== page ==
The main differential diagnosis of adenocarcinoma in a peritoneal washing is reactive mesothelial cells, but endosalpingiosis and endometriosis also frequently contribute to diagnostic difficulties. Reactive mesothelial cells usually present as clusters of epithelioid cells with occasional cell ball or papillary cluster formation. The reactive mesothelial cells show cellular enlargement, dense cytoplasm and large nuclei with increased nuclear to cytoplasmic ratio. Occasionally the cells might be vacuolated or contain prominent nucleoli. The presence of cellular "windows" might help to identify the cells as mesothelial. Cells from fallopian tubes in pelvic washings may also lead to false-positive diagnosis. They are usually present as a few small fragments of ciliated columnar epithelium in flat sheets. Endosalpingiosis might be nearly impossible to distinguish from well-differentiated serous neoplasms such as serous borderline tumor and low-grade serous carcinoma. Cases of endosalpingiosis display organized, tight clusters with occasional nonbranching papillary formation. The cells are uniform with scant basophilic cytoplasm. The nuclei have smooth nuclear membranes, a fine chromatin pattern, and small nucleoli. It is important to remember that psammoma bodies might be present in cases of endosalpingiosis. The distinction of endosalpingiosis from serous borderline tumor is based on the presence of large papillary clusters with architectural disorganization in the latter. These findings are better appreciated in cell blocks. The presence of nuclear molding and nucleoli in papillary clusters also suggest a neoplastic process. Endometriosis is another potential pitfall. It is characterized by the presence of round to oval cells arranged in 3-dimensional clusters, tubular structures, and sheets. The nuclei are round or bean-shaped with fine chromatin and rare nucleoli. The cytoplasm is scant and vacuolated. The most sensitive finding in endometriosis is the presence of hemosiderin-laden macrophages.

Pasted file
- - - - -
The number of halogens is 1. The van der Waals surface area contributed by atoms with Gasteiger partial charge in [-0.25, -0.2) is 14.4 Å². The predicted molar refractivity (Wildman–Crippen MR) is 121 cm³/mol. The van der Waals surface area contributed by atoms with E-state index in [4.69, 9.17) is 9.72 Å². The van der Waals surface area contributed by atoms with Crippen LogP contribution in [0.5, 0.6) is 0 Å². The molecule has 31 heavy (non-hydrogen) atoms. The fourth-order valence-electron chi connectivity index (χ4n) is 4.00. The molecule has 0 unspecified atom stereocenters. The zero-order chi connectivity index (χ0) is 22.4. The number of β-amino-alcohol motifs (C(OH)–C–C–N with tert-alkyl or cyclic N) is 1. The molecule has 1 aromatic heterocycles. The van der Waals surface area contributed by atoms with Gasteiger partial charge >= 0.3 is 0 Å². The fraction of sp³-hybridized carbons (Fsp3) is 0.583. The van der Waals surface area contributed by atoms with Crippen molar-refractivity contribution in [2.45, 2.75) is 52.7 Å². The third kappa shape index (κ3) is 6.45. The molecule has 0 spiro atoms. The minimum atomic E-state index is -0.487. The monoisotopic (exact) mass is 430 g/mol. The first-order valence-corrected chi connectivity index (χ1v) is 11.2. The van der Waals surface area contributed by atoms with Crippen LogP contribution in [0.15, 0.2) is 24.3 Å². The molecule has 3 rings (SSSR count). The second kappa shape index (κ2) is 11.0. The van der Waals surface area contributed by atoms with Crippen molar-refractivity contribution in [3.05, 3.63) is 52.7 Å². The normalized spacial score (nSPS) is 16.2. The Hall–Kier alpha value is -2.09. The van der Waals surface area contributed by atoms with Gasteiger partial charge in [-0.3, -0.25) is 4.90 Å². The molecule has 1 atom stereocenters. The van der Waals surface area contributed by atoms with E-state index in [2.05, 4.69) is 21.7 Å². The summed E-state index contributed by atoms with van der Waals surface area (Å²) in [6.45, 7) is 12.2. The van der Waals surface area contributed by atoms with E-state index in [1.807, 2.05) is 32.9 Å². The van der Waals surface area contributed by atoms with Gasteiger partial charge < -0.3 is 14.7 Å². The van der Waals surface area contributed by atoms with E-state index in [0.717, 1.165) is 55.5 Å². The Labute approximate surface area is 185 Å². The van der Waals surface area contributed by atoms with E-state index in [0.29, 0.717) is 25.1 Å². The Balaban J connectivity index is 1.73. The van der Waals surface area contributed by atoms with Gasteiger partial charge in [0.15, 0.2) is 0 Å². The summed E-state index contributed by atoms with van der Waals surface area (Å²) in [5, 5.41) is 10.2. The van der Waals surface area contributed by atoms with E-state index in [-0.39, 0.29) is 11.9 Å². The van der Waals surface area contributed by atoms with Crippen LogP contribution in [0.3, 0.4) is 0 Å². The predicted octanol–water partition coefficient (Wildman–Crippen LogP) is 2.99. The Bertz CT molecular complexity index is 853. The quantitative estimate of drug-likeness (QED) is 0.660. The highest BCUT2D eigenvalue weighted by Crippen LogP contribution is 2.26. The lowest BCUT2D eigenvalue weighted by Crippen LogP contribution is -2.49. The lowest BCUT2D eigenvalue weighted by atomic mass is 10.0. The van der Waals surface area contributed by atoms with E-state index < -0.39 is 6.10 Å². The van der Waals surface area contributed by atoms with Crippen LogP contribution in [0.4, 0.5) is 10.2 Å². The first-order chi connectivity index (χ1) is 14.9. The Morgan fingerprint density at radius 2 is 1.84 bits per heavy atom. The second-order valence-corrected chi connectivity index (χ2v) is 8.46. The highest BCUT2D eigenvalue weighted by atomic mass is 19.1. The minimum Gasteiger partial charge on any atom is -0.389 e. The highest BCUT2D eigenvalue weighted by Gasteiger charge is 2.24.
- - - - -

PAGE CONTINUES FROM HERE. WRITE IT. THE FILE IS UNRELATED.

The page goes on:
The report format used in peritoneal washings from patients with serous borderline tumors can be problematic. If the patient has a frozen section diagnosis of a serous borderline tumor and the peritoneal washings show the presence of atypical cells, the pathologist might elect to release the report describing the presence of neoplastic cells along with the differential diagnosis, which includes serous borderline tumor and carcinoma. Alternatively, the pathologist could wait for evaluation of the surgical pathology specimen before releasing the final diagnosis. In the setting of a prophylactic salpingo-oophorectomy to reduce the risk of ovarian, tubal, and peritoneal serous carcinoma, it is probably best to finalize the cytology report after reviewing the surgical pathology slides. This reduces the chance of making a false-positive diagnosis. Endosalpingiosis and endometriosis can be reported as benign glandular cells.